If you have a job interview coming up, your preparation probably includes the reasons why a company should hire you. You rehearse answers to popular questions like your biggest weakness or why you left your former jobs. You might even role play the inevitable compensation discussion. These are all good things to prepare. But there are other, more subtle actions that trip up job seekers in the interview process. Here are five common interview mistakes you should watch out for:
- Treating small talk like a small thing
Small talk isn’t small. Developing rapport with the interviewer is important. A key criteria in hiring is likeability—i.e., will I enjoy working with this person? Don’t gloss over questions about this past weekend or what you did for the holidays. Take advantage of those moments to develop a more personal relationship with your interviewer.
- Treating any question like a lesser question
You may wonder why an interviewer asks you a particular question, or you may even think that the question is irrelevant, but keep your game face on and answer the question.
Often, candidates who don’t have detailed answers at hand get frustrated by such questions and give half-baked answers like, “I worked in that group five years ago, so I’m not exactly sure—but if I had to guess I’d say 10 or 12 people.” Not only does this candidate seem like they don’t know the details, but now they seem combative about the question. Just give your best answer and offer to follow up with an exact figure as needed: “As I recall the group was 10 to 12 people. I can come back to you with a firmer number if you’d like.”
- Performing a monologue instead of having a conversation
The best job interview is a conversation. So small talk is rapport-building. All questions are good ones. And the interview overall is a back and forth. Some candidates are so intent on sharing every last detail of their background that they launch into a monologue, and the interviewer can’t get in a follow-up question or comment. This is dangerous because you can’t assume that what you have prepared to focus on is what the interviewer cares about. Don’t steamroll your interviewer. Pause after each answer you give to ensure the interviewer has a chance to get in on the conversation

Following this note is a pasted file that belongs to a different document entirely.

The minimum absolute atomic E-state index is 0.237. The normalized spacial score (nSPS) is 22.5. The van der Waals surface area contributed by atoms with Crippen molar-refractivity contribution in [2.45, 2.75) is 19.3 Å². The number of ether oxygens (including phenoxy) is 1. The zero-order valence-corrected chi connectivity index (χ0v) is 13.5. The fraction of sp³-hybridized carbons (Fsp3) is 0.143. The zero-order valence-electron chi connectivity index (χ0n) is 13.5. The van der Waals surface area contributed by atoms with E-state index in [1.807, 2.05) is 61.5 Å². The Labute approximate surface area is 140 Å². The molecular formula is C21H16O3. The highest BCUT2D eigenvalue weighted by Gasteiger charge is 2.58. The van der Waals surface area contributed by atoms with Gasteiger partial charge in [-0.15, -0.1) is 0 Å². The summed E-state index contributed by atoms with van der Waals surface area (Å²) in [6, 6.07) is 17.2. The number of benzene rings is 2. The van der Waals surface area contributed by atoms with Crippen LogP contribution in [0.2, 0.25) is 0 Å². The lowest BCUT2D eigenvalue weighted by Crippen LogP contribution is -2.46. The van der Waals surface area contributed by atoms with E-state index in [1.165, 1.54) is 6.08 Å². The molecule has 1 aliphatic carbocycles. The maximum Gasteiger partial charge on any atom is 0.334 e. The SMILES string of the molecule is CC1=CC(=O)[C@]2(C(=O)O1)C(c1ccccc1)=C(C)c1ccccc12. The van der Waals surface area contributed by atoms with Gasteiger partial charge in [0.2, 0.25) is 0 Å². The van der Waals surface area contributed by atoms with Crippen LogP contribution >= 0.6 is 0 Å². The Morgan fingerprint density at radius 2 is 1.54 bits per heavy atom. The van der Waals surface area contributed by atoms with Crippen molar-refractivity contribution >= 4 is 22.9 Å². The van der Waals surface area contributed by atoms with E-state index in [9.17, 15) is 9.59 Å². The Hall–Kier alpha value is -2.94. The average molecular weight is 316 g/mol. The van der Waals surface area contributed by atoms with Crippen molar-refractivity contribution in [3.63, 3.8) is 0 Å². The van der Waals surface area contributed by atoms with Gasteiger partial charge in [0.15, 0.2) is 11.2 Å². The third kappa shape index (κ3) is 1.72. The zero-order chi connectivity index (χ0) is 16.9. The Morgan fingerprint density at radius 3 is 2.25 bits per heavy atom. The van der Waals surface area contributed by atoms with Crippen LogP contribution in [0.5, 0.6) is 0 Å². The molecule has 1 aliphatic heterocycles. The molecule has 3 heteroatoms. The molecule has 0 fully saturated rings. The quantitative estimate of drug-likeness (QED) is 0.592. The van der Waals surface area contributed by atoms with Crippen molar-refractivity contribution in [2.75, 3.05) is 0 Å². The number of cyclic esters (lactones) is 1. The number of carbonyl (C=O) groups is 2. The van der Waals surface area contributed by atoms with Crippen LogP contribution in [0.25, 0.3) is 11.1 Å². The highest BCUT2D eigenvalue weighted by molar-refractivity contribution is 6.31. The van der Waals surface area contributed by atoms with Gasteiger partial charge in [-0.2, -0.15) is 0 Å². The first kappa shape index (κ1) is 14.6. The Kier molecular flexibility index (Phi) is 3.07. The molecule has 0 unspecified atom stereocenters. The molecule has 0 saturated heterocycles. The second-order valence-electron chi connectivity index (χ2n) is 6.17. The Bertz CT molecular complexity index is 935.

- Letting the quality slip before the interview
Just as an interview ends later than expected, it also starts earlier than expected. When an employer calls you to schedule, are you excited for the role? Are you organized with your calendar readily available? Are you coherent and articulate in coordinating the details? In some cases where the scheduling interaction clearly indicates poor quality, you might lose the opportunity to interview altogether. Don’t assume that scheduling an interview is not important.
- Letting the quality slip after the interview
The hiring process extends beyond any one interview. That one interview extends beyond the time you spending talking. How you follow up after an interview is just as important as the interview, sometimes even more important, because it’s the most recent impression of you. One candidate for a business development role had multiple typos in his thank you note. He was incredibly polished for the live meeting but sloppy in the follow-up, and it caused the hiring group to question his attention to detail. Don’t drop the ball at the very end.